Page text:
A helicopter made a crash landing into a river Friday while recertifying for water bucket operations near Missoula, Montana. The Missoulian, which has a photo of the Bell 206L-3 sitting upright in three feet of water, reported that it crashed into the Clark Fork River off Big Flat Road west of Missoula. (Another photo.) The article said the pilot, who reported a mechanical failure, and a passenger both survived the crash. The passenger got to shore on his own, while rescuers got the pilot out of the ship and to safety.
The N number on the helicopter is under water and not visible in the photo but the Missoulian article said the helicopter is owned by a Lewiston, Idaho company.
The helicopter sitting in the river has a paint job similar to those at Hillcrest Aviation, based in Lewiston, Idaho.
Here is a rare photo of the two DC-10 Very Large Air Tankers on a fire assignment at the same place at the same time — Pueblo, Colorado. They were not as busy Wednesday as they have been recently, which could be a result of the milder, more humid weather which led to less intense fire behavior for the last day or two.
The image above depicts what Coulson’s C-130Q, Air Tanker 131, should look like when it first appears over a wildfire, which is scheduled to happen in early August. The inspections and maintenance are nearing completion, the engines and props have been reinstalled, the tank is installed, most of the painting is complete, and the wrap shown above will be applied in the middle or end of July. Britt Coulson told us today that they expect to start doing run-ups the first week of July. He said they expect to be ready for their contract-specified Mandatory Availability Period which begins August 1.
The two C-130 MAFFS air tankers operated by the California Air National Guard’s 146 Airlift Wing have been activated and should be in Colorado Springs Saturday or Sunday.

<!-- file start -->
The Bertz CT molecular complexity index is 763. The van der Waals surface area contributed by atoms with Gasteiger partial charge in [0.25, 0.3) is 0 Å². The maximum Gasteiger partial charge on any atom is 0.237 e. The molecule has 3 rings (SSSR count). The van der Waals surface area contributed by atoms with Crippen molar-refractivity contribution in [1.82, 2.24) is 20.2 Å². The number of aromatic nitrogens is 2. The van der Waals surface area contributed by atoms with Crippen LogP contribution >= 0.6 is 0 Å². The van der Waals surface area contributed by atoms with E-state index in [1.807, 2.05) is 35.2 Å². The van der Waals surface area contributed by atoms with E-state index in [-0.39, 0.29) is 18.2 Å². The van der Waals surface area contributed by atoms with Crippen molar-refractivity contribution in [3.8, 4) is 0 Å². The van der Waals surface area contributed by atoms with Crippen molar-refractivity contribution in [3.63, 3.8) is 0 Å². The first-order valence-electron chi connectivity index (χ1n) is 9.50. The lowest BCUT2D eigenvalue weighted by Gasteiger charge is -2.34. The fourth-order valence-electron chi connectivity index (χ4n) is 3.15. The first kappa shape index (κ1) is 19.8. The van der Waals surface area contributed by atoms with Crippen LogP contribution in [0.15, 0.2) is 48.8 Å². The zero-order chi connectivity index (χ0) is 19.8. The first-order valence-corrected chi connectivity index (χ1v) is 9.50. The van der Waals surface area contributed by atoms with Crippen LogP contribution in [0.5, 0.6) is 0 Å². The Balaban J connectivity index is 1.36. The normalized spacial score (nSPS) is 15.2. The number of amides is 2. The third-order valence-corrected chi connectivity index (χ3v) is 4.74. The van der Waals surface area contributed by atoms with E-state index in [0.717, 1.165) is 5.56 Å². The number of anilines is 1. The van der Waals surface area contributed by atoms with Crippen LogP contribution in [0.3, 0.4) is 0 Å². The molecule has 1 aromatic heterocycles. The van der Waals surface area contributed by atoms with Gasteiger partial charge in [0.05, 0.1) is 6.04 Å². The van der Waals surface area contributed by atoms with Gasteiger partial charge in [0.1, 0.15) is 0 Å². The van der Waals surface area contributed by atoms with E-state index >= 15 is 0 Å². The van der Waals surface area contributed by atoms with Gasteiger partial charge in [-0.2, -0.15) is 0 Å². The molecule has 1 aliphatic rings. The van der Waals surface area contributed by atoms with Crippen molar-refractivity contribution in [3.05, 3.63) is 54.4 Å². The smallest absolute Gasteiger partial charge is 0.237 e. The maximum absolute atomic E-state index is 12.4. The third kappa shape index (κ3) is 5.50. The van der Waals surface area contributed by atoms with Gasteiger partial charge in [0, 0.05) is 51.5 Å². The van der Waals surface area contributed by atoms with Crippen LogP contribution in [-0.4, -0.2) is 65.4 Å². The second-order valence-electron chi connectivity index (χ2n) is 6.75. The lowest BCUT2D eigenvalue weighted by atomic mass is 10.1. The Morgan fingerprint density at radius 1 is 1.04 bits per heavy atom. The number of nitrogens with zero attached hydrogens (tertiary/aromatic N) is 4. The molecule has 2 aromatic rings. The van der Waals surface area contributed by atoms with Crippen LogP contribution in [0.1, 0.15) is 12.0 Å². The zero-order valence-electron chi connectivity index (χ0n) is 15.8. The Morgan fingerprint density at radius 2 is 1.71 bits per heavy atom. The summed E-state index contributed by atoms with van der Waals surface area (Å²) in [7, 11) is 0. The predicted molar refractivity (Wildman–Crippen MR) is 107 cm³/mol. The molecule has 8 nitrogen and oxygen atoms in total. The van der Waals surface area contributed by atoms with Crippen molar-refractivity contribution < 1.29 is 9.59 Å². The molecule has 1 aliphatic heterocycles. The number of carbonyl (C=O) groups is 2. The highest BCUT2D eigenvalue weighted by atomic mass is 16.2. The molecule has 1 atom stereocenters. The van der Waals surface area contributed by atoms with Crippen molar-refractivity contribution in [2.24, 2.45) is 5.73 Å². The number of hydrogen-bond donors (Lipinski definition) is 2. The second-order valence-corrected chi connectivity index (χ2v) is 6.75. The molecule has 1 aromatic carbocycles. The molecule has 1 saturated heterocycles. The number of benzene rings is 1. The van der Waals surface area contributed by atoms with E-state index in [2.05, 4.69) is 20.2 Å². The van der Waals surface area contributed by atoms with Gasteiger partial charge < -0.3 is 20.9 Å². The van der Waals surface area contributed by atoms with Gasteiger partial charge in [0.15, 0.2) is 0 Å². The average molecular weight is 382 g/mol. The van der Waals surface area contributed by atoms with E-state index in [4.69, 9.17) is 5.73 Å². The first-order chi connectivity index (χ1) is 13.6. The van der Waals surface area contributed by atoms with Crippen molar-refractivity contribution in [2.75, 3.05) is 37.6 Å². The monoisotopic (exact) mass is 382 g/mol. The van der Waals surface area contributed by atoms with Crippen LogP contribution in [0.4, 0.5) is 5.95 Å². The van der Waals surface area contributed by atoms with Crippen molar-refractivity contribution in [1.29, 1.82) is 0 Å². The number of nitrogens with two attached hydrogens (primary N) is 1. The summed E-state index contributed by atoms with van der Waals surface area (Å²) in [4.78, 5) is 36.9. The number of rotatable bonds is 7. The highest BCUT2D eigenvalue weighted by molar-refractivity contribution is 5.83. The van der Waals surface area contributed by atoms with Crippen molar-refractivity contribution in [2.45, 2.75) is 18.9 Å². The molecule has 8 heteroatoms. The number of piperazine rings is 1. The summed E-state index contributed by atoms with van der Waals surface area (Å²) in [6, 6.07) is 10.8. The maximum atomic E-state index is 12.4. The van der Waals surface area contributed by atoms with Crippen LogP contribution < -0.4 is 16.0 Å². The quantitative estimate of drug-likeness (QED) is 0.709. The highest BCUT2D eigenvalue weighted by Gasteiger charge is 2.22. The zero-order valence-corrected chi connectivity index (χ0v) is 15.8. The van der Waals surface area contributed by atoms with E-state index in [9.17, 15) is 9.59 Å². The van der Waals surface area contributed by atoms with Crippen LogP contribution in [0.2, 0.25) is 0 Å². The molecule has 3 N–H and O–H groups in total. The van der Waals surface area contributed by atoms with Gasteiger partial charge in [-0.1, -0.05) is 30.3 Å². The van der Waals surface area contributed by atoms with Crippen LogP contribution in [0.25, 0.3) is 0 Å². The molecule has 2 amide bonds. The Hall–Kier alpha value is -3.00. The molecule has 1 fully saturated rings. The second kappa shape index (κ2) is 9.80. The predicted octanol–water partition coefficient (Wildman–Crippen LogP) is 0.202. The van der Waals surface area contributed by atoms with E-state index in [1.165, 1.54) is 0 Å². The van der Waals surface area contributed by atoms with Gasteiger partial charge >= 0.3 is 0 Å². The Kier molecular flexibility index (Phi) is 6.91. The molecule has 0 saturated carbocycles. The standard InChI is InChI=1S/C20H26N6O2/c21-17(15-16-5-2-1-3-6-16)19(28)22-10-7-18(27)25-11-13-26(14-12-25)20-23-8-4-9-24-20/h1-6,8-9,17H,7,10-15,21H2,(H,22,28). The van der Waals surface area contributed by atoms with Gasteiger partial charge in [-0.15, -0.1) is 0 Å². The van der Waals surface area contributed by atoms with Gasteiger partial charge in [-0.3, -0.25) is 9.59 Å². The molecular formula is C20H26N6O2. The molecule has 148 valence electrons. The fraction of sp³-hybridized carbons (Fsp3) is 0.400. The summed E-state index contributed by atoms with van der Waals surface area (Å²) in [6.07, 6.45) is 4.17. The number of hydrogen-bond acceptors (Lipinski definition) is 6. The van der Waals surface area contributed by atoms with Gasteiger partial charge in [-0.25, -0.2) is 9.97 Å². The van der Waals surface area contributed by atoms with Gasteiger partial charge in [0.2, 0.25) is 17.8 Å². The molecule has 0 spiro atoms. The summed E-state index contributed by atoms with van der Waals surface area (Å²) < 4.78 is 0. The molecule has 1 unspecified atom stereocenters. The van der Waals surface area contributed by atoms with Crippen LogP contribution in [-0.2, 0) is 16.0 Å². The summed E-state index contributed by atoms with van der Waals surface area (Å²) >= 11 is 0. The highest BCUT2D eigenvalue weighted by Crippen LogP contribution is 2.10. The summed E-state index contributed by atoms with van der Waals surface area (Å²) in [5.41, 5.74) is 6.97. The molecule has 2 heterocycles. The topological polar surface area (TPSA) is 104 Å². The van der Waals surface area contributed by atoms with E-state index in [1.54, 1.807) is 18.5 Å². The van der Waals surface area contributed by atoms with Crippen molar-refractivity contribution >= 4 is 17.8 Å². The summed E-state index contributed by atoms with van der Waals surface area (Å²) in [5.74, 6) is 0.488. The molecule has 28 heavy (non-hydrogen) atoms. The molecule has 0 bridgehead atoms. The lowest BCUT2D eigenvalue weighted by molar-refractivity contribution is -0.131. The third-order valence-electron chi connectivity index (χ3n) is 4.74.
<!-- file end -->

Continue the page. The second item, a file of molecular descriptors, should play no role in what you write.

Today the two MAFFS from Peterson Air Force Base in Colorado Springs were dropping on the East Peak, Collins, and West Fork Fires, working out of Jefferson County airport near Denver and Peterson at Colorado Springs. As of June 20, these two aircraft had made 27 drops totaling 68,000 gallons of retardant since they were activated June 12 when the Black Forest Fire was burning, an average of 2,518 gallons per drop.
You may not have heard of Vine. It’s a new social media/networking site that allows you to upload six-second videos, which then keep repeating, forever I guess. That’s about all I know about it. But check out this video of one of the DC-10 air tankers taking off at Mesa Gateway en route to the Doce Fire, which grew from zero to 5,000 acres Tuesday afternoon. When you go to the site you may have to click on the image to start the video.
Since the Evergreen 747 Supertanker may be coming back into our lives it might be a good time to refresh our memories of what it can do with 20,000 gallons.
These two photos was taken by a firefighter in Mexico in 2011. (UPDATE: Walt said in a comment June 20 the two photos below are from an “unpressurized ‘clean out’ (jettison)”. Videos of T979 dropping on fires show appropriate drop altitudes. One of the pilots on the clean-out jettison was a highly regarded 16-year initial attack airtanker pilot that would have mutinied if a drop on a fire was done at that AGL altitude.”)
The first video, below, is a KABC-TV News segment from May 31st, 2006 covering the 747 Supertanker demo in San Bernardino, CA. The video also includes some stock footage of the aircraft dropping during the Interagency AirTanker Board tests.
The second video below shows the 747 dropping water at Central Ciudad Real in Spain, July 21, 2009.
And next we have the 747 dropping on the Crown Fire at Anaverde, which I believe is near Palmdale, California, July 31, 2010.
And finally, below, a water dropping demo at McClellan in California, June 11, 2009.
The Colorado Army National Guard supplied a UH-72 Lakota helicopter at the Black Forest Fire near Colorado Springs. The ship was parked at the baseball field adjacent to Pine Creek School and was used for recon on the fire.
The Lakota is a militarized version of the Eurocopter EC145. EASDS North America, which manufactures it in Columbus, Mississippi, says 267 have been built.
According to Wikipedia, it has a useful load of 3,953 pounds and can carry 8 troops. I am not aware of any being used to drop water on fires, but if the “useful load” figure is accurate that would translate to around 400 gallons of water and a Bambi Bucket, if it is capable of carrying an external load.
Other military helicopters were also used on the Black Forest Fire, including two UH60s and two CH47s, from Ft. Carson and the Colorado Army National Guard. Below is a photo taken from one of those aircraft.